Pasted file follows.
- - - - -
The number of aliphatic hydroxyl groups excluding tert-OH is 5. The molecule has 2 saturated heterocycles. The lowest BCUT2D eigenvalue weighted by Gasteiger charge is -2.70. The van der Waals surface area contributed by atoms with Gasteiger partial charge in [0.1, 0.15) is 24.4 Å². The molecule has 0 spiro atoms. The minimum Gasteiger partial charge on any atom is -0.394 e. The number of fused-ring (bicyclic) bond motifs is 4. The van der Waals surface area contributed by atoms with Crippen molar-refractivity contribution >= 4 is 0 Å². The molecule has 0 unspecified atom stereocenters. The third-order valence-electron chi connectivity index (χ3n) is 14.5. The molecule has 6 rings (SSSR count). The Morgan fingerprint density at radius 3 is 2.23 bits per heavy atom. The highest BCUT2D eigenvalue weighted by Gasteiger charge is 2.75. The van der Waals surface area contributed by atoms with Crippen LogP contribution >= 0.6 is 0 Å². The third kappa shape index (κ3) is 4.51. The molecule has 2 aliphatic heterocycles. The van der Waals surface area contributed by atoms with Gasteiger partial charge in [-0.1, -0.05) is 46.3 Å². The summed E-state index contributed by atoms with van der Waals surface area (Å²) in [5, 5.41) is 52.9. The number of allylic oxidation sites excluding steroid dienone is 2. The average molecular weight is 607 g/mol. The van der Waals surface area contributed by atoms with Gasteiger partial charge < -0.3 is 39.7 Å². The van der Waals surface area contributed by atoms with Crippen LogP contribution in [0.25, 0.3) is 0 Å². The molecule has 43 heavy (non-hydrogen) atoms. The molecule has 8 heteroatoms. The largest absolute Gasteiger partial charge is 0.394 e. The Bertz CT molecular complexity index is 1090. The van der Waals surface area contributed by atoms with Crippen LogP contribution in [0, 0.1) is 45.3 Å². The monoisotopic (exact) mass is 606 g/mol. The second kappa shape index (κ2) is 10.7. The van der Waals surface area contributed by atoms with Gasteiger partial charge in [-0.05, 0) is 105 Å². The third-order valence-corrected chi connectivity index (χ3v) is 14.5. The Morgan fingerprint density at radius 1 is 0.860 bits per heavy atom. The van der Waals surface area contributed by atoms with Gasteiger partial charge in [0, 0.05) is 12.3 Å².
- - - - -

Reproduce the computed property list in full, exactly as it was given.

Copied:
The number of aliphatic hydroxyl groups excluding tert-OH is 5. The molecule has 2 saturated heterocycles. The lowest BCUT2D eigenvalue weighted by Gasteiger charge is -2.70. The van der Waals surface area contributed by atoms with Gasteiger partial charge in [0.1, 0.15) is 24.4 Å². The molecule has 0 spiro atoms. The minimum Gasteiger partial charge on any atom is -0.394 e. The number of fused-ring (bicyclic) bond motifs is 4. The van der Waals surface area contributed by atoms with Crippen molar-refractivity contribution >= 4 is 0 Å². The molecule has 0 unspecified atom stereocenters. The third-order valence-electron chi connectivity index (χ3n) is 14.5. The molecule has 6 rings (SSSR count). The Morgan fingerprint density at radius 3 is 2.23 bits per heavy atom. The highest BCUT2D eigenvalue weighted by Gasteiger charge is 2.75. The van der Waals surface area contributed by atoms with Crippen LogP contribution >= 0.6 is 0 Å². The third kappa shape index (κ3) is 4.51. The molecule has 2 aliphatic heterocycles. The van der Waals surface area contributed by atoms with Gasteiger partial charge in [-0.1, -0.05) is 46.3 Å². The summed E-state index contributed by atoms with van der Waals surface area (Å²) in [5, 5.41) is 52.9. The number of allylic oxidation sites excluding steroid dienone is 2. The average molecular weight is 607 g/mol. The van der Waals surface area contributed by atoms with Gasteiger partial charge < -0.3 is 39.7 Å². The van der Waals surface area contributed by atoms with Crippen LogP contribution in [0.25, 0.3) is 0 Å². The molecule has 43 heavy (non-hydrogen) atoms. The molecule has 8 heteroatoms. The largest absolute Gasteiger partial charge is 0.394 e. The Bertz CT molecular complexity index is 1090. The van der Waals surface area contributed by atoms with Crippen LogP contribution in [0, 0.1) is 45.3 Å². The monoisotopic (exact) mass is 606 g/mol. The second kappa shape index (κ2) is 10.7. The van der Waals surface area contributed by atoms with Gasteiger partial charge in [-0.05, 0) is 105 Å². The third-order valence-corrected chi connectivity index (χ3v) is 14.5. The Morgan fingerprint density at radius 1 is 0.860 bits per heavy atom. The van der Waals surface area contributed by atoms with Gasteiger partial charge in [0, 0.05) is 12.3 Å².